Cooking to Keep Memories of Egypt Alive Commentator Yasmine Noujaim loves keeping her Egyptian heritage alive. She just doesn't like to do it in the kitchen. Now, she's afraid that her mother's old recipes may one day disappear. So she broke out a frying pan and decided to give cooking a shot.

Cooking to Keep Memories of Egypt Alive

Cooking to Keep Memories of Egypt Alive

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Commentator Yasmine Noujaim loves keeping her Egyptian heritage alive. She just doesn't like to do it in the kitchen. Now, she's afraid that her mother's old recipes may one day disappear. So she broke out a frying pan and decided to give cooking a shot.

ROBERT SIEGEL, host:

Commentator Yasmine Noujaim enjoys keeping her Egyptian heritage alive. She just doesn't like to do it in the kitchen. But she's afraid that her mother's old recipes may one day disappear, so she took out a frying pan and decided to try to give one of them a shot.

YASMINE NOUJAIM:

My mother came to the United States from Cairo, Egypt, more than 20 years ago. She carried with her, in the lining of her luggage, the recipes of her childhood. I should have acquired my mother's most cherished cooking secrets by observing her. But while I enjoyed eating her dishes, I was never really interested in preparing them. Now she claims that all her recipes will die with her one day if I don't start to learn.

Had we been living in Egypt, this would have been a great embarrassment to my family. My grandmother reminds me every time she visits us that cooking should be second nature for an Egyptian woman, like belly dancing or knowing the words to the songs of the famous Egyptian singer Om Kalthoum.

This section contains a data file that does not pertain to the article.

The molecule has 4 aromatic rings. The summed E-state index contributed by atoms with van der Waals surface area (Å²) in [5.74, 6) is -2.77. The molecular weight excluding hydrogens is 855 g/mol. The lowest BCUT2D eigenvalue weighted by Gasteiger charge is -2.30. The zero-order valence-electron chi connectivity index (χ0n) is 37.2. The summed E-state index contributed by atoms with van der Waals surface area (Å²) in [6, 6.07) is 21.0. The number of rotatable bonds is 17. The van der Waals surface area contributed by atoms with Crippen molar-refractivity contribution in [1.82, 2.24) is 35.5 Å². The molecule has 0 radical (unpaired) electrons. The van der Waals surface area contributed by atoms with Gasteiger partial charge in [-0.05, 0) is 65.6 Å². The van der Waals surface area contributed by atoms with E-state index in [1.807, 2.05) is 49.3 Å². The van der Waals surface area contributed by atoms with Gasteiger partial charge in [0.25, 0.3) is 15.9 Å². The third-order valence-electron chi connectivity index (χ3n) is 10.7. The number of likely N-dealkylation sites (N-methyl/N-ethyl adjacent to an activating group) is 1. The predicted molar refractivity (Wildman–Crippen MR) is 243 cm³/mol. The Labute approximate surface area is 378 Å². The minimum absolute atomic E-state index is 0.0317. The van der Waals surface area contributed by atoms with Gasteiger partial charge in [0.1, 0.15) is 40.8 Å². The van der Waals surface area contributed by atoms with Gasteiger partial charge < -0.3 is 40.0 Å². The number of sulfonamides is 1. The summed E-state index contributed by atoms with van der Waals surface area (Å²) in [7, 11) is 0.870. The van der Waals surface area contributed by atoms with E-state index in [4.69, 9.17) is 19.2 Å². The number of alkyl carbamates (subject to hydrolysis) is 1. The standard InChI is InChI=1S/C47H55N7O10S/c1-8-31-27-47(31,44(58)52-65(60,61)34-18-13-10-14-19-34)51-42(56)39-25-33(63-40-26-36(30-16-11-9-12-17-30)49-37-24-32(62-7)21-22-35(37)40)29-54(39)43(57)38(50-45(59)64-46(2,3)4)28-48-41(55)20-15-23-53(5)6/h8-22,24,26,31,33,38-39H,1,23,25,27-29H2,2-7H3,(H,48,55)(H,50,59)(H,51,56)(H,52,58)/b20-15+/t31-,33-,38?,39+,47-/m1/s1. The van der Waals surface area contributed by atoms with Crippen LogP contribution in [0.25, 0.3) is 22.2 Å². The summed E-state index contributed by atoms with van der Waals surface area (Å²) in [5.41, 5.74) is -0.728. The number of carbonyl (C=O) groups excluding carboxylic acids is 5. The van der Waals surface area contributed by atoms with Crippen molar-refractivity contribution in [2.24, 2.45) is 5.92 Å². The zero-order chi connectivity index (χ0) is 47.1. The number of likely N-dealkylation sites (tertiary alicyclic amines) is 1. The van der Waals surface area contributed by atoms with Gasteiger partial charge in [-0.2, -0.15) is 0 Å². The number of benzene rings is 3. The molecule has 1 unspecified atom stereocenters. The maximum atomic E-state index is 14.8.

The other day I decided I wanted to learn how to cook. I asked my mother if she knew of any simple recipes she could share with me. She chose a vegetarian dish needing little more than one eggplant, some olive oil and, of course, garlic, the most common ingredient in Middle Eastern dishes. Kitchens in Egyptian apartments reek of garlic all the time, the stench ingrained in the floors, the cabinets and the ceiling from years of cooking with it.

The recipe, bittengan matli(ph), calls for frying the eggplant slices in some olive oil. Many of the recipes my mother cooked in our kitchen at home required frying. As I dropped my eggplant slices into my pan, the oil sizzled, cracking and popping with the presence of the vegetable. The eggplant soaked up the oil quickly, its middle turning from a pale white to a darker green as the fluid absorbed. While flipping the pieces over, the flesh was softening, the skin turning a golden brown. My eggplant was coming along nicely. It had turned a crisp brown on top, and when I poked a fork inside, it cut right through like it was supposed to.

I sprinkled a bit of garlic on top and took a bite. As I put the piece in my mouth, none of the flavorful taste of my mother's cooking rushed to my senses. The taste of my eggplant was weighed down by too much salt and grease, the oil dripping in big drops from my fork.

My mother's reaction to my kitchen mishap, however, was surprising. She told me that, in fact, she didn't really learn how to cook until she was married, making many mistakes of her own and usually using my father as the guinea pig. She said at some point in my life I will crave one of her dishes so badly that I will find a way to make it, do it well and pass it on for future generations.

SIEGEL: Commentator Yasmine Noujaim lives in Washington, DC. This summer she was our intern at ALL THINGS CONSIDERED.

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